[00:18:39] We've already paid $47,000 done all the appraisals on this. I think you can tell me the numbers exactly.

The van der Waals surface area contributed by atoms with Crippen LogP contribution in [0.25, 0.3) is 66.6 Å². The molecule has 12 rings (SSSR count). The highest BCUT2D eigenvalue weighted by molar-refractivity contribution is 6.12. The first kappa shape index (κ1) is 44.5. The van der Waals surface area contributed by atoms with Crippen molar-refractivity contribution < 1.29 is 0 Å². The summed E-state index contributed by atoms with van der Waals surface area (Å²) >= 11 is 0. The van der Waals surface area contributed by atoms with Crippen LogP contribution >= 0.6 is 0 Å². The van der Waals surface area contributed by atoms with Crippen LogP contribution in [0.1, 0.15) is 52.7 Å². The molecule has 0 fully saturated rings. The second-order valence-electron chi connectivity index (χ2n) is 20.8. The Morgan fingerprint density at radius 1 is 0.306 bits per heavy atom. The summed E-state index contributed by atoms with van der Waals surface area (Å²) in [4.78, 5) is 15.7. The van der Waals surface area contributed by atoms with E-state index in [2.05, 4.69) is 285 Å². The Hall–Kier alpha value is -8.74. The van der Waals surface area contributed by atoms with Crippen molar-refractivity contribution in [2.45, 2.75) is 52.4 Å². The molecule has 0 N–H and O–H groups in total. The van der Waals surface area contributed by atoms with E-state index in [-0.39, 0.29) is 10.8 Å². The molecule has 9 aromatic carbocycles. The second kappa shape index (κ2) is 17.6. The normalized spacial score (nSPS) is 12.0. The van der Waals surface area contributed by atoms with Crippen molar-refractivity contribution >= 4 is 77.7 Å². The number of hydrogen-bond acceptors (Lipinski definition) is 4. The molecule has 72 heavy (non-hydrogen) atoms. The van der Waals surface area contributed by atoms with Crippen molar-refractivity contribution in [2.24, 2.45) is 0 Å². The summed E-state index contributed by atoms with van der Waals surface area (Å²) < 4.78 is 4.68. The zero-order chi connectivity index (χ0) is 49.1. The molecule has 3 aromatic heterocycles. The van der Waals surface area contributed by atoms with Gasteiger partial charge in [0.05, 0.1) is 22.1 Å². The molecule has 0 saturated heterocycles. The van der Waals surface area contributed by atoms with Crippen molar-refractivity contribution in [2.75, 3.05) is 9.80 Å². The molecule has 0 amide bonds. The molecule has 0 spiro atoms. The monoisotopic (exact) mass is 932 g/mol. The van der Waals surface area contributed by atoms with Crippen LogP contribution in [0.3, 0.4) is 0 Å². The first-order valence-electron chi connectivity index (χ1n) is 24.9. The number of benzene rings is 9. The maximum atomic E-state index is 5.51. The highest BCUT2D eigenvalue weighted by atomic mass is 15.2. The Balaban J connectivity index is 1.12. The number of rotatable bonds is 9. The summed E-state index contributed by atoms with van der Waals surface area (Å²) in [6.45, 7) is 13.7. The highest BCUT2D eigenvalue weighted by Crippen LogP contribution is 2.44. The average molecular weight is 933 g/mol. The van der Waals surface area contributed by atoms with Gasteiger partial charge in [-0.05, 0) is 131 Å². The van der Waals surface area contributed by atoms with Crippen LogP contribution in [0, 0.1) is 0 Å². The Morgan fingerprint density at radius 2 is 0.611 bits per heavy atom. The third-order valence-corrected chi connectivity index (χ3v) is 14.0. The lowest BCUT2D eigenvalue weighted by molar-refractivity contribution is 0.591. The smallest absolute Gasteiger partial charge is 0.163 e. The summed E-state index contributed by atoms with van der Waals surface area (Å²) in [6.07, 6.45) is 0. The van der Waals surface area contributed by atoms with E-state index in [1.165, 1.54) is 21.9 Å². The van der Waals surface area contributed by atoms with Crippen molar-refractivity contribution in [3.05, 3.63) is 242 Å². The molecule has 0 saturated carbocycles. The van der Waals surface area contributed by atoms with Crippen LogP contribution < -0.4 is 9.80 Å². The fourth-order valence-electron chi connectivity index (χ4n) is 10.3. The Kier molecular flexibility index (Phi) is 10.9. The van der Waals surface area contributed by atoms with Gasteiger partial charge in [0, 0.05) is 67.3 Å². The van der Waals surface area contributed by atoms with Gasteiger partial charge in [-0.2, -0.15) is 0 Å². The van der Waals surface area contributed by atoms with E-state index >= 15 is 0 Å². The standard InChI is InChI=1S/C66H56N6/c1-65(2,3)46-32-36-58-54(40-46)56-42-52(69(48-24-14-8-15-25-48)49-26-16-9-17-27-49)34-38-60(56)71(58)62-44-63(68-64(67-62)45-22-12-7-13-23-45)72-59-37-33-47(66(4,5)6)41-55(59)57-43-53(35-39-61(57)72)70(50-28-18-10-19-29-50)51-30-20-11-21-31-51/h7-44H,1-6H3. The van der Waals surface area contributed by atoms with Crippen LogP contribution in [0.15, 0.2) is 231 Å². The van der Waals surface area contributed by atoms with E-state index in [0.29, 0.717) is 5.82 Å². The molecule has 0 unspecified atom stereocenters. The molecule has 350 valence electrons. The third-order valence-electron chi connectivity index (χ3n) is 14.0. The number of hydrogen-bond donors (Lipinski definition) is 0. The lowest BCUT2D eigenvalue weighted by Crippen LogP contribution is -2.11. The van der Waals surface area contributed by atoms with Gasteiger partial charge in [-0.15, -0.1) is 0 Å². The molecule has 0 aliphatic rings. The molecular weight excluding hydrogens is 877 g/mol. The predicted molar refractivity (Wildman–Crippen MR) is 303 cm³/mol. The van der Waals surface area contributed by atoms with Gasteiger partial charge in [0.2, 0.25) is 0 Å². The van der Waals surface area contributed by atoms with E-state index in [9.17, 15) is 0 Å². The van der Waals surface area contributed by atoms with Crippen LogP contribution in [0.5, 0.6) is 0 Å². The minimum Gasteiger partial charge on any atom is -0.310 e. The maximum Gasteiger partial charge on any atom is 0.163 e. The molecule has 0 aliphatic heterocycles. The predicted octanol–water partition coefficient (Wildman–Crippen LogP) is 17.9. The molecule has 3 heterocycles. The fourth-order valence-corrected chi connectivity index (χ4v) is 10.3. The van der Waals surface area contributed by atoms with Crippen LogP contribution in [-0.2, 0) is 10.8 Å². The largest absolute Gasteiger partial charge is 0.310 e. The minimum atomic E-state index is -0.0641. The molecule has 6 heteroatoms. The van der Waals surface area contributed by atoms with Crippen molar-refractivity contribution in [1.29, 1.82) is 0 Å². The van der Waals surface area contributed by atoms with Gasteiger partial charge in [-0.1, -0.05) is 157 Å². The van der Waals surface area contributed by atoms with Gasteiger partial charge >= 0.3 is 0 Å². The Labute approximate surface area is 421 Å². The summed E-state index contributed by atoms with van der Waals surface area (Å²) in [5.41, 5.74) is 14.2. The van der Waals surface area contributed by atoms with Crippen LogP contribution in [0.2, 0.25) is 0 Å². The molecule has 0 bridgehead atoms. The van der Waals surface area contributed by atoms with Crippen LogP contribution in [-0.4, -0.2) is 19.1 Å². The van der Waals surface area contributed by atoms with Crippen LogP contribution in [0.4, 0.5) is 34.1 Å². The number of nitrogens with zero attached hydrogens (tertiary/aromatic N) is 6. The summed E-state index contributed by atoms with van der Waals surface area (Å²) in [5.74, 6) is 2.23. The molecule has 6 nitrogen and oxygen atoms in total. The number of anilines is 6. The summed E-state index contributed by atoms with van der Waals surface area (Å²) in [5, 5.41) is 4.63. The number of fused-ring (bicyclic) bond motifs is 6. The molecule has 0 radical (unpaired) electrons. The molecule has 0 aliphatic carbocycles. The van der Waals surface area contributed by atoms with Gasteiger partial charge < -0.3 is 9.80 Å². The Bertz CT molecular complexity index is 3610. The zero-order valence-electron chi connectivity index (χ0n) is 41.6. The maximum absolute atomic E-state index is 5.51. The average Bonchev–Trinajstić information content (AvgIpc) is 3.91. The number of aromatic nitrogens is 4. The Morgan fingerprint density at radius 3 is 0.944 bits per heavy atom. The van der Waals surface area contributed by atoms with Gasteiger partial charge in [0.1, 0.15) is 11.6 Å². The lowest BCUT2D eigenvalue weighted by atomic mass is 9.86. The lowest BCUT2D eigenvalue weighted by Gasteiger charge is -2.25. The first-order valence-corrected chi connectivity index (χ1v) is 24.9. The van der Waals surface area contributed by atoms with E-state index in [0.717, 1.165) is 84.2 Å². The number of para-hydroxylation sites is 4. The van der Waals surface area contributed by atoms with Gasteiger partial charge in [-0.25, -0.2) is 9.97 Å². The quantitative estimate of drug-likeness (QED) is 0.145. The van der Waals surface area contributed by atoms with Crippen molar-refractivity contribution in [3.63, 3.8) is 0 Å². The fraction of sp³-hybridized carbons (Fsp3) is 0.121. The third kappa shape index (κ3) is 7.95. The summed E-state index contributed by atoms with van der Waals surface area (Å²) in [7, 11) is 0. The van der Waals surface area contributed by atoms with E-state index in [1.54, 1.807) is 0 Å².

[00:18:45] Amanda: Yeah that's about right.I mean, it's, it's still a performing portfolio, which, you know, like for us, you know, we're cashflow industry and we have renters and we rely obviously on those rents to make our monthly obligations. We keep reserves. You know, this didn't really hit until after most of the rents had been collected in March. So, you know, like March, we're okay, what does April look like? Well I don't think it's going to be. I think a lot of people are going to still pay their rent because I think they're going to prioritize having a place to live over a lot of other things. So I'm not going to assume that we're not collecting any rents next month. I'm going to assume there are going to be people with problems and. You know, I've talked, Andrew kind of had told me, you know, like, all right, we'll just do what we'll think about what, what the banks did during the bail out last time. Well, we write some leases. We'll tack on what they owe us to. The next thing you know, this is temporary. Okay, so April they have problems. May, they might have problems too. Then they get back to work. You know, ideally at some point in May.